A couple of weeks ago, I posted about Doonesburyand how it had faded itself into insignificance by going Sunday only. My point has just been reinforced.
I started reading the Guardian in the first place, as far back as 1981, because it had recently picked up running Doonesbury, six days a week. Obviously, I stayed with the paper for more reasons than this, though these reasons wear thinner year on year. But Doonesbury has been indelibly associated with this paper in the UK for over thirty five years.
This has been evidenced by what happened on the two occasions the paper tried to drop the strip. The first was when the Berliner format was adopted. Doonesbury was absent on that first Monday, and back o Wednesday (with the two missing strips reprinted) thanks to a massive and vocal wave of reader protest. I am not alone, people.
The same thing happened when the paper underwent another redesign earlier this decade. The re-designer decided it was old hat, a thing of the past. Monday came, and no Trudeau. And it (and the missing two strips) were back by Wednesday. Same again: massive vocal protest demonstrating the Guardian was wrong.
At some point, Monday of last week, or maybe even the week before, the Guardian dropped Doonesbury again. Or rather, it dropped the Doonesbury Flashbacks that have been running for over four years now. It’s been replaced by adverts. I didn’t even notice until some time round the middle of last week. Today, I specifically checked, and the more recent printing of the Sunday strip has also vanished.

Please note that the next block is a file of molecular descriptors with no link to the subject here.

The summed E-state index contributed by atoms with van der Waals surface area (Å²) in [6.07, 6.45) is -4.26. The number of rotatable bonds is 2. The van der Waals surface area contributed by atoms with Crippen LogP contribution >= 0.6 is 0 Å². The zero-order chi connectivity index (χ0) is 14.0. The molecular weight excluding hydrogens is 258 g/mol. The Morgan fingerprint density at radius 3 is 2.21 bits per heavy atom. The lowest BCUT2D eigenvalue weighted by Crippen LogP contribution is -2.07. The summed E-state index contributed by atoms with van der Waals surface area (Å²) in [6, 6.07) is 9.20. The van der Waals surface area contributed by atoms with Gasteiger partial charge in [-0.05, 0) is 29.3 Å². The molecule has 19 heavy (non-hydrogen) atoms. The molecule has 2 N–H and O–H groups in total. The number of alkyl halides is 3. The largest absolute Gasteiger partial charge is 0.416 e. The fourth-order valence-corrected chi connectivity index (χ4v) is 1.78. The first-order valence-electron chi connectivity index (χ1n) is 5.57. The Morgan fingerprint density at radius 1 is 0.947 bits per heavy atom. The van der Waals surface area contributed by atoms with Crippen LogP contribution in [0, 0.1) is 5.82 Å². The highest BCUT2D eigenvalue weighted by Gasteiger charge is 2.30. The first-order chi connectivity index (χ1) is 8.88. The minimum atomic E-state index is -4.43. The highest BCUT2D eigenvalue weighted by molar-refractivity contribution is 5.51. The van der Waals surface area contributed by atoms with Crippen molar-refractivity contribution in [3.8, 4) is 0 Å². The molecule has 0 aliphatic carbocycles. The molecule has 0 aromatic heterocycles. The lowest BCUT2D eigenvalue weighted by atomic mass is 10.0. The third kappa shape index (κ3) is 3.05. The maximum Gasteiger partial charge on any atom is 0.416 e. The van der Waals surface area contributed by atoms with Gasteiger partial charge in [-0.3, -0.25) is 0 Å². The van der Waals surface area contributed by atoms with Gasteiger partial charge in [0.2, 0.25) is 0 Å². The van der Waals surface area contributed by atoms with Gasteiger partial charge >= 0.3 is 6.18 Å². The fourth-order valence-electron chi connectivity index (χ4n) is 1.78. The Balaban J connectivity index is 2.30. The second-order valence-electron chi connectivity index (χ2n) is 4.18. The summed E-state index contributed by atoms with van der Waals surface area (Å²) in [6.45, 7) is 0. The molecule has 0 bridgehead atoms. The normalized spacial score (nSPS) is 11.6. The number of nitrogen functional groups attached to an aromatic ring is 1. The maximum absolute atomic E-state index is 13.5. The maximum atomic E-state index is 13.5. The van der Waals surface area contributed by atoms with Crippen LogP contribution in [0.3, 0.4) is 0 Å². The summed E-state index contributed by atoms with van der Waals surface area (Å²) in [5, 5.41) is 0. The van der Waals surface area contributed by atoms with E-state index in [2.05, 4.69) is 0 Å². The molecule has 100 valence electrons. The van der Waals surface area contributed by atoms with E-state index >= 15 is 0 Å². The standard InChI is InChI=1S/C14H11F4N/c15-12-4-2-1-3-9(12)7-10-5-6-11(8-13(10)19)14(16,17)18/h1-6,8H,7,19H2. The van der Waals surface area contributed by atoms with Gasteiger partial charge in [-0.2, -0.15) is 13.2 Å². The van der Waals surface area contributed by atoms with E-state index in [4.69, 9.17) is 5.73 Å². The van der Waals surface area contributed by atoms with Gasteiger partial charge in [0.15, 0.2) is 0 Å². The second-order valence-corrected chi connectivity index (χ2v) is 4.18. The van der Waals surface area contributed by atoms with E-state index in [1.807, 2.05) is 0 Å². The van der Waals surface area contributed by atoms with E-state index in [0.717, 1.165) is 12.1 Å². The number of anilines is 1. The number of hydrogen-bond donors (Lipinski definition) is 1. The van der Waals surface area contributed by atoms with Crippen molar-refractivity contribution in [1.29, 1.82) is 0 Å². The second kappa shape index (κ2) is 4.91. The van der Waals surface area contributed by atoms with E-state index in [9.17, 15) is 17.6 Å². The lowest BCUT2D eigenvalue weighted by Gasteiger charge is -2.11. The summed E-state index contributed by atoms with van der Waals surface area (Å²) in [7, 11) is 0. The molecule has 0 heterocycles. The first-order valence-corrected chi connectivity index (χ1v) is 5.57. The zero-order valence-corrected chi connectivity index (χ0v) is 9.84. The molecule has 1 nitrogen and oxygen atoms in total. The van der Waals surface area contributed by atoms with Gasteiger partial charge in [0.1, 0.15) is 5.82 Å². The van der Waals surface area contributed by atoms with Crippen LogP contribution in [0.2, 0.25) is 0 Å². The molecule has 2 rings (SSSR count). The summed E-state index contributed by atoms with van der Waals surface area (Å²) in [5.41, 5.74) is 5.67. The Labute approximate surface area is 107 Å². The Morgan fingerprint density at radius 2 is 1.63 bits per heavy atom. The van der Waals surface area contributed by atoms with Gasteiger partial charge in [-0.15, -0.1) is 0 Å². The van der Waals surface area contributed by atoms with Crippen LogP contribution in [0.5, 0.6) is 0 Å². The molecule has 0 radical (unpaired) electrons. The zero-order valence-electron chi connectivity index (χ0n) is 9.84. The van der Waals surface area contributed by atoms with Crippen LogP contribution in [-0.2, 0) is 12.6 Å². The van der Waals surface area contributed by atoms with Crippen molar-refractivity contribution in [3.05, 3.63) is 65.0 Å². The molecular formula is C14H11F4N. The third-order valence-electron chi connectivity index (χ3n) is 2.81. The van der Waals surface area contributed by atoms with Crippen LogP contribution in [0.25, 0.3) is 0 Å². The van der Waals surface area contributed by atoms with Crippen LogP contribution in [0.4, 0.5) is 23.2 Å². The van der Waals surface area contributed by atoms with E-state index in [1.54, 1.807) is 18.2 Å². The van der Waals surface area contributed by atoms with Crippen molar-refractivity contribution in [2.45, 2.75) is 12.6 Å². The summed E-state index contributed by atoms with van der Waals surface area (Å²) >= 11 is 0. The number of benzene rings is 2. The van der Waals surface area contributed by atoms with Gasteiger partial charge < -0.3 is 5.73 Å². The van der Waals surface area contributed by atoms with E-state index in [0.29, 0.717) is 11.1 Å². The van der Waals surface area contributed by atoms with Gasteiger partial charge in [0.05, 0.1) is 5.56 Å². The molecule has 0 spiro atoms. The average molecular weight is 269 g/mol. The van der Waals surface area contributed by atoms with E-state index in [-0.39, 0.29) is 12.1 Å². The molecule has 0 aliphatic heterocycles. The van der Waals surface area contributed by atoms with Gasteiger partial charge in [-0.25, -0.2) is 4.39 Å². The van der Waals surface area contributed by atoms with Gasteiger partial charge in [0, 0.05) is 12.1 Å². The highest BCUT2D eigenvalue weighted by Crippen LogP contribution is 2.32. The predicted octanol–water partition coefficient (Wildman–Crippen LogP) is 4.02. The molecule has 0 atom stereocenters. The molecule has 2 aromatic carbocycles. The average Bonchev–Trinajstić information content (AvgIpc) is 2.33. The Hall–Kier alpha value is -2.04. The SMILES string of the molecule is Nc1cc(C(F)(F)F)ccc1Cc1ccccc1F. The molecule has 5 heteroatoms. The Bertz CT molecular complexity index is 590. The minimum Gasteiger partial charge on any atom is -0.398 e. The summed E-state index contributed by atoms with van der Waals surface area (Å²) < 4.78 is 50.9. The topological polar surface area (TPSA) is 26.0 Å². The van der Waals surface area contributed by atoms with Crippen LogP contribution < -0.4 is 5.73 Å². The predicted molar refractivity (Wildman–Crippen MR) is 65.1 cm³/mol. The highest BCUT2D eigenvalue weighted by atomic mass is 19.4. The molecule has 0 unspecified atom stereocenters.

And there has been no protest, no reaction, no complaints. Nobody wants to fight for it, or if they do the numbers have been so low that not only has the Guardian been able to ignore them with impunity, but there isn’t even any evidence of a protest: no Letters to the Editor, at least, none in print.
So the link has been broken after 36 years, and one once fundamental cartoon strip, in its forty-eighth year, is demonstrated to be, as I said, insignificant.
Once upon a time, my children, there was a daily American newspaper strip called Doonesbury, written and drawn by Garry (‘G.B.) Trudeau. It grew out of a Yale college strip called Bull Tales and was first offered to American newspapers as a college strip in 1970. It quickly married its hip, wordy humour with a primarily liberal socio-political bent, and became increasingly popular, not just for its humour but for its willingness to go into some very serious issues. In 1981, the Guardian started printing it in the UK, and I started reading the Guardian. Despite two attempts to drop the strip, both leading to instant and overwhelming protest, it runs there to this day.